Wizard World addendum

A few other items of interest from my experience at Wizard World Cleveland last weekend that didn’t make it into my coverage i want to share here.

There were two different charitable organizations i came across while wandering the exhibition floor.

The first was Super Heroes to Kids in Ohio, who visit children’s hospitals and special needs centers in superhero costumes.

This is a great example of parlaying the immense popularity of comic book superheroes into something really positive.

In a similar vein, Heroes Alliance is another nonprofit group using costumed superheroes to make a difference in the community. Founded in Florida, the group has expanded throughout the U.S. and is focused on fundraising for organizations like Give Kids the World as well as making appearances to brighten spirits.

Both of these groups operate as nonprofits through donations, so please check them out and donate if you are able. We can never have too many heroes and, as both organizations agree, it’s those they seek to help who are the real heroes that keep them inspired.

Both groups also accept volunteer help, so if you want to take the extra step and participate yourself, there’s information on their websites to help you do just that.

Apama

One of the things i didn’t get a chance to check out directly at the convention was the film Hero Tomorrow, a homegrown Northeast Ohio superhero story.

The hero in question is APAMA, and i recall seeing posters for it plastered around downtown Cleveland when i was still attending Cleveland State University.

i love the description of the project from the website:

David spends his days cutting grass and his nights smoking it while desperately trying to keep his superhero fantasies alive. When Robyn, his aspiring fashion-designer girlfriend, makes him a Halloween costume of his original character APAMA it doesn’t take David long to hit the streets and begin blundering towards disaster.

The character of Apama has elements of several super heroes i’ve enjoyed over the years, like The Creeper from DC Comics and Mike Allred’s Mad Man. His kooky adventures are represented by tight artwork, and as many people know, i’m a sucker for schmaltz so it’s cool to see that his girlfriend Robyn is an integral part of his escapades. Plus, Apama is Cleveland-based which adds a whole other level of cool to the property.

Yuri Night

A table with a big sign that read “Space Party” was something i had to swing past.

Yuri’s Night in an international celebration every April to commemorate milestones in space exploration. Named for the first human to launch into space, Yuri Gagarin, Yuri’s Night was first held on April 12, 2001, exactly 40 years after the launch of the Vostok 1 spacecraft that Yuri piloted.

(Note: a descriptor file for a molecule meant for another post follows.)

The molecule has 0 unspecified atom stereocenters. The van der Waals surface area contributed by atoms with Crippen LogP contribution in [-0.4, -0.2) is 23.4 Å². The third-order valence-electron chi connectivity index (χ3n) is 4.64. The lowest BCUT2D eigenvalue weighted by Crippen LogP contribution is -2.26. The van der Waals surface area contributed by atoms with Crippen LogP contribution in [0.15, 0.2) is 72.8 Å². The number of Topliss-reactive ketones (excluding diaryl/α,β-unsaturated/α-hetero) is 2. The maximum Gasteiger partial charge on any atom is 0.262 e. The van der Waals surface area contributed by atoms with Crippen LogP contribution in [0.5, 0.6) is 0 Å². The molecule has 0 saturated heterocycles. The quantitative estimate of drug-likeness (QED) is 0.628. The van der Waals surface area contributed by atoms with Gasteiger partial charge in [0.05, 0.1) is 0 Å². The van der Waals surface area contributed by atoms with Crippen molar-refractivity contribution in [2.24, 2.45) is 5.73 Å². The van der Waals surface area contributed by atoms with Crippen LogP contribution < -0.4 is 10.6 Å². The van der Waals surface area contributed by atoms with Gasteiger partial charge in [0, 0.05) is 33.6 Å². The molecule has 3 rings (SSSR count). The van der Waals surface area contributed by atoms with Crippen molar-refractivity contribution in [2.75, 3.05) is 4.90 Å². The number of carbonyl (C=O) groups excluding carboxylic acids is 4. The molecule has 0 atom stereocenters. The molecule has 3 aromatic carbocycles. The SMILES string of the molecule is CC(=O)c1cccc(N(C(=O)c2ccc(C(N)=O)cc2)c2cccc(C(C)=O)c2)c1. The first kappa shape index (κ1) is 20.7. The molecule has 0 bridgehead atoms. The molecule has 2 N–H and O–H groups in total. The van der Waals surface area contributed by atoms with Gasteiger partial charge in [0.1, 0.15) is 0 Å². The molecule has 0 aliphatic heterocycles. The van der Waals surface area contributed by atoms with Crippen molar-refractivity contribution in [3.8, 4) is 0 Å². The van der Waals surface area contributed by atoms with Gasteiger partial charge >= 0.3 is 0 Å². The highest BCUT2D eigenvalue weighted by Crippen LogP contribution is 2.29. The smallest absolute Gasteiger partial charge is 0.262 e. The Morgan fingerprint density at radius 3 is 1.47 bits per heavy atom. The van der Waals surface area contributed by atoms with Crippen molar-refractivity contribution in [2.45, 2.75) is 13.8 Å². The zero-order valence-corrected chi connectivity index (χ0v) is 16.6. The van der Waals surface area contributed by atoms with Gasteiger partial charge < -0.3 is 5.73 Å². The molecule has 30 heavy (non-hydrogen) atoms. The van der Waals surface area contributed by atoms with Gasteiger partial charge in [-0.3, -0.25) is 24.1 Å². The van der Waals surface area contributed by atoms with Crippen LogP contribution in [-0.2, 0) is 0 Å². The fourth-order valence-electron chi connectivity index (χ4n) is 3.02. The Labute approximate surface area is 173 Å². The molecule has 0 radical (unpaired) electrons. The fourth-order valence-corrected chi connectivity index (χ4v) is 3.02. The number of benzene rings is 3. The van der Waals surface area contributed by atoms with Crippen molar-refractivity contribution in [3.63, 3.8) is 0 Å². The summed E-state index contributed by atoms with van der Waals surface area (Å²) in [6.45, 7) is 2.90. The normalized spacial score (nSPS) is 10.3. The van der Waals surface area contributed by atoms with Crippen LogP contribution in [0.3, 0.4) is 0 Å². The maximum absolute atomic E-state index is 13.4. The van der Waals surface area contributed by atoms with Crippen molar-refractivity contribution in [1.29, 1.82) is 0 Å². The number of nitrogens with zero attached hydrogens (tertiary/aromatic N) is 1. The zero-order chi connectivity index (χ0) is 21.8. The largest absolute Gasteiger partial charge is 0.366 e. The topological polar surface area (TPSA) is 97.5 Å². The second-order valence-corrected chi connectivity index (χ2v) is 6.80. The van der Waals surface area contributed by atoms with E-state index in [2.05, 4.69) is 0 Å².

In Cleveland this year, Yuri’s Night Space Party will be held at the Great Lakes Science Center on April 11 from 8 p.m. to 1 a.m.

The celebration will feature live music, refreshments, a “cosmic trip” with The Solar Fire Light Show, space-themed costume contest, a new Mythbusters: The Explosive Exhibition and more.

Visit the Great Lakes Science Center website or call 216.621.2400 for more details and to purchase tickets.

This sounds like a really awesome event, and a great opportunity for someone to Take a Shot at covering. If you need added incentive, there’s a chance for you to earn some exclusive geek loot in the process.

*     *     *     *     *

With my usual caveat to editors and audiences that “brevity is not my thing,” this is a good point at which to wrap it up this week. Wizard World Cleveland was an amazing experience and it was a bummer heading back to the real world on Monday.

Thank you so much to everyone who read my preview article and visited the media gallery at The News-Herald. All the awesome fans who checked it out helped it to account for over 5% of the total traffic to their website for 2015 so far, so on behalf of my resume and measurable results everywhere, i sincerely thank you all. The opportunity to attend comics convention as a professional writer is literally the reason i got into journalism in the first place. So, Nerd Mission Accomplished.

Thanks for reading the latest Week in Geek in addition to visiting The Long Shot. Of course, there were many more exciting things that happened in the world of science, technology and pop culture this week…but these were the ones that most caught my attention. If you have any news you’d like to share, drop me a line and let me know – i try to keep up with stuff but i can’t read everything!

If you would like some further reading, about some science, technology and pop culture stuff that happened this week, here’s a few links i hope you find as interesting as i did:

Follow @longshotist on Twitter for frequent shares of related articles and (hopefully) humorous nonsequiters.

Week in Geek will be back next Friday, March 6 and i’d love to see you here!

Remember – if you would like to contribute to The Long Shot, i’d be happy to make that happen!

Week in Geek also appears alongside other great blogs at The News-Herald Blogs (click the logo at the top right of the page for the main site).

Check out the articles i’ve written for The News-Herald.

Thanks for reading!